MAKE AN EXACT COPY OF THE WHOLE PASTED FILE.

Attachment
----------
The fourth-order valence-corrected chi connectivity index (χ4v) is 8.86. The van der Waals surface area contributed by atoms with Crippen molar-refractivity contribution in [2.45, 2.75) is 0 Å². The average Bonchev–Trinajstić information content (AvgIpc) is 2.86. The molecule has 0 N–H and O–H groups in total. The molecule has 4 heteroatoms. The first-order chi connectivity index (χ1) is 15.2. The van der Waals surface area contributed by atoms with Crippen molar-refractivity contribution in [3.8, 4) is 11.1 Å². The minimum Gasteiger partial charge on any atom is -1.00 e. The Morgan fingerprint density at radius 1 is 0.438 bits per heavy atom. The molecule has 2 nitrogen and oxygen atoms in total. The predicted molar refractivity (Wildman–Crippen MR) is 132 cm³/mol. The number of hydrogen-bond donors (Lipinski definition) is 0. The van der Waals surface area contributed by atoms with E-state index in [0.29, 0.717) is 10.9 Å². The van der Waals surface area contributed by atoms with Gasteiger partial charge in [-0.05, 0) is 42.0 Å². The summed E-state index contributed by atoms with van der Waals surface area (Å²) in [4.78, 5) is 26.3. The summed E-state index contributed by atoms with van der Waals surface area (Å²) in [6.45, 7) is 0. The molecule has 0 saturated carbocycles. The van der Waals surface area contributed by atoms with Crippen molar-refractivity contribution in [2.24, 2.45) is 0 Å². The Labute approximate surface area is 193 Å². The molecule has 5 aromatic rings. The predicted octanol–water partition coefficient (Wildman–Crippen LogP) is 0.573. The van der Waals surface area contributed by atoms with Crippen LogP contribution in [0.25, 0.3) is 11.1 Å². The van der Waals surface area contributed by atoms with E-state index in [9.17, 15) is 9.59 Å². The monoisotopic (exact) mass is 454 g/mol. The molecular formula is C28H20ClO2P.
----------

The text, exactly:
The fourth-order valence-corrected chi connectivity index (χ4v) is 8.86. The van der Waals surface area contributed by atoms with Crippen molar-refractivity contribution in [2.45, 2.75) is 0 Å². The average Bonchev–Trinajstić information content (AvgIpc) is 2.86. The molecule has 0 N–H and O–H groups in total. The molecule has 4 heteroatoms. The first-order chi connectivity index (χ1) is 15.2. The van der Waals surface area contributed by atoms with Crippen molar-refractivity contribution in [3.8, 4) is 11.1 Å². The minimum Gasteiger partial charge on any atom is -1.00 e. The Morgan fingerprint density at radius 1 is 0.438 bits per heavy atom. The molecule has 2 nitrogen and oxygen atoms in total. The predicted molar refractivity (Wildman–Crippen MR) is 132 cm³/mol. The number of hydrogen-bond donors (Lipinski definition) is 0. The van der Waals surface area contributed by atoms with E-state index in [0.29, 0.717) is 10.9 Å². The van der Waals surface area contributed by atoms with Gasteiger partial charge in [-0.05, 0) is 42.0 Å². The summed E-state index contributed by atoms with van der Waals surface area (Å²) in [4.78, 5) is 26.3. The summed E-state index contributed by atoms with van der Waals surface area (Å²) in [6.45, 7) is 0. The molecule has 0 saturated carbocycles. The van der Waals surface area contributed by atoms with Crippen molar-refractivity contribution in [2.24, 2.45) is 0 Å². The Labute approximate surface area is 193 Å². The molecule has 5 aromatic rings. The predicted octanol–water partition coefficient (Wildman–Crippen LogP) is 0.573. The van der Waals surface area contributed by atoms with Crippen LogP contribution in [0.25, 0.3) is 11.1 Å². The van der Waals surface area contributed by atoms with E-state index in [9.17, 15) is 9.59 Å². The monoisotopic (exact) mass is 454 g/mol. The molecular formula is C28H20ClO2P.